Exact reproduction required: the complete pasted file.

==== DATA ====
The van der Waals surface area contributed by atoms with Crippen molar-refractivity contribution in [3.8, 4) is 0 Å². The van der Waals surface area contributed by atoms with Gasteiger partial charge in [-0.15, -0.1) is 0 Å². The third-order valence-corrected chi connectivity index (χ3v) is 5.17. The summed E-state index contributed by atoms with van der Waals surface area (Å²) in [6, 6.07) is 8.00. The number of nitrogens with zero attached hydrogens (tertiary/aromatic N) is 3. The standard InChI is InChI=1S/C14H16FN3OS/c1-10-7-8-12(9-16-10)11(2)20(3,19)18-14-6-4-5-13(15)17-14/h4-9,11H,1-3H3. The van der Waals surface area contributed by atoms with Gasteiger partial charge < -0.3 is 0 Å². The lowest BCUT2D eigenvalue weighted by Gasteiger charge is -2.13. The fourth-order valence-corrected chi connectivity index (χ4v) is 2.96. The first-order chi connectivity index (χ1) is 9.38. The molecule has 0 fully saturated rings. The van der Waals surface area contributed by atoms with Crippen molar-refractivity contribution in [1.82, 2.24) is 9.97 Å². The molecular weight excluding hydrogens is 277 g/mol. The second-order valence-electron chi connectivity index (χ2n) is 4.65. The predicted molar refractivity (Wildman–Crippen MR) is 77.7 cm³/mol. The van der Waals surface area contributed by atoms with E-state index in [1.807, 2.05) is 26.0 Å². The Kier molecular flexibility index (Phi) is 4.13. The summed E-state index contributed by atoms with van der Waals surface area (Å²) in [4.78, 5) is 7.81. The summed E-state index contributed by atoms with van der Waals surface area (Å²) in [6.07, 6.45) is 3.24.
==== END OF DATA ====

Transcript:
The van der Waals surface area contributed by atoms with Crippen molar-refractivity contribution in [3.8, 4) is 0 Å². The van der Waals surface area contributed by atoms with Gasteiger partial charge in [-0.15, -0.1) is 0 Å². The third-order valence-corrected chi connectivity index (χ3v) is 5.17. The summed E-state index contributed by atoms with van der Waals surface area (Å²) in [6, 6.07) is 8.00. The number of nitrogens with zero attached hydrogens (tertiary/aromatic N) is 3. The standard InChI is InChI=1S/C14H16FN3OS/c1-10-7-8-12(9-16-10)11(2)20(3,19)18-14-6-4-5-13(15)17-14/h4-9,11H,1-3H3. The van der Waals surface area contributed by atoms with Gasteiger partial charge < -0.3 is 0 Å². The lowest BCUT2D eigenvalue weighted by Gasteiger charge is -2.13. The fourth-order valence-corrected chi connectivity index (χ4v) is 2.96. The first-order chi connectivity index (χ1) is 9.38. The molecule has 0 fully saturated rings. The van der Waals surface area contributed by atoms with Crippen molar-refractivity contribution in [1.82, 2.24) is 9.97 Å². The molecular weight excluding hydrogens is 277 g/mol. The second-order valence-electron chi connectivity index (χ2n) is 4.65. The predicted molar refractivity (Wildman–Crippen MR) is 77.7 cm³/mol. The van der Waals surface area contributed by atoms with E-state index in [1.807, 2.05) is 26.0 Å². The Kier molecular flexibility index (Phi) is 4.13. The summed E-state index contributed by atoms with van der Waals surface area (Å²) in [4.78, 5) is 7.81. The summed E-state index contributed by atoms with van der Waals surface area (Å²) in [6.07, 6.45) is 3.24.